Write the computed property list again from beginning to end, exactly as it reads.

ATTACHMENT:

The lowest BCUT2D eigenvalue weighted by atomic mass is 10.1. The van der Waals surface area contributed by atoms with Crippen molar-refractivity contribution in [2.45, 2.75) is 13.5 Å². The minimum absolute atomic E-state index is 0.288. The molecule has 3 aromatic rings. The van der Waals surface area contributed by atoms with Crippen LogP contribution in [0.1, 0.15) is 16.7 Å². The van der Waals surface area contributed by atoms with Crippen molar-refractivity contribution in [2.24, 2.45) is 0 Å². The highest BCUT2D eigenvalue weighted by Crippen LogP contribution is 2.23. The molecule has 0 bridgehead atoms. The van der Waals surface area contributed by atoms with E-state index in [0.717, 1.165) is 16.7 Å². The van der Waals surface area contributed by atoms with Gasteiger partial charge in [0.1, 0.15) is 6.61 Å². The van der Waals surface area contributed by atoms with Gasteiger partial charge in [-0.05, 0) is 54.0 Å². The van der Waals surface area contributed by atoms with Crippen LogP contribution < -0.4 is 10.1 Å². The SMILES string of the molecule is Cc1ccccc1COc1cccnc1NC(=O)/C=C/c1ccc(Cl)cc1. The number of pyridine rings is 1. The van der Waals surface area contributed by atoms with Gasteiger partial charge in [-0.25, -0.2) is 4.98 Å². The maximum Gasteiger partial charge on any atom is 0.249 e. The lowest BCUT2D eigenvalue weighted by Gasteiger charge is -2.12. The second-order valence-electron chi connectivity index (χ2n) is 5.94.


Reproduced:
The lowest BCUT2D eigenvalue weighted by atomic mass is 10.1. The van der Waals surface area contributed by atoms with Crippen molar-refractivity contribution in [2.45, 2.75) is 13.5 Å². The minimum absolute atomic E-state index is 0.288. The molecule has 3 aromatic rings. The van der Waals surface area contributed by atoms with Crippen LogP contribution in [0.1, 0.15) is 16.7 Å². The van der Waals surface area contributed by atoms with Crippen molar-refractivity contribution in [2.24, 2.45) is 0 Å². The highest BCUT2D eigenvalue weighted by Crippen LogP contribution is 2.23. The molecule has 0 bridgehead atoms. The van der Waals surface area contributed by atoms with E-state index in [0.717, 1.165) is 16.7 Å². The van der Waals surface area contributed by atoms with Gasteiger partial charge in [0.1, 0.15) is 6.61 Å². The van der Waals surface area contributed by atoms with Gasteiger partial charge in [-0.05, 0) is 54.0 Å². The van der Waals surface area contributed by atoms with Crippen LogP contribution < -0.4 is 10.1 Å². The SMILES string of the molecule is Cc1ccccc1COc1cccnc1NC(=O)/C=C/c1ccc(Cl)cc1. The number of pyridine rings is 1. The van der Waals surface area contributed by atoms with Gasteiger partial charge in [-0.25, -0.2) is 4.98 Å². The maximum Gasteiger partial charge on any atom is 0.249 e. The lowest BCUT2D eigenvalue weighted by Gasteiger charge is -2.12. The second-order valence-electron chi connectivity index (χ2n) is 5.94.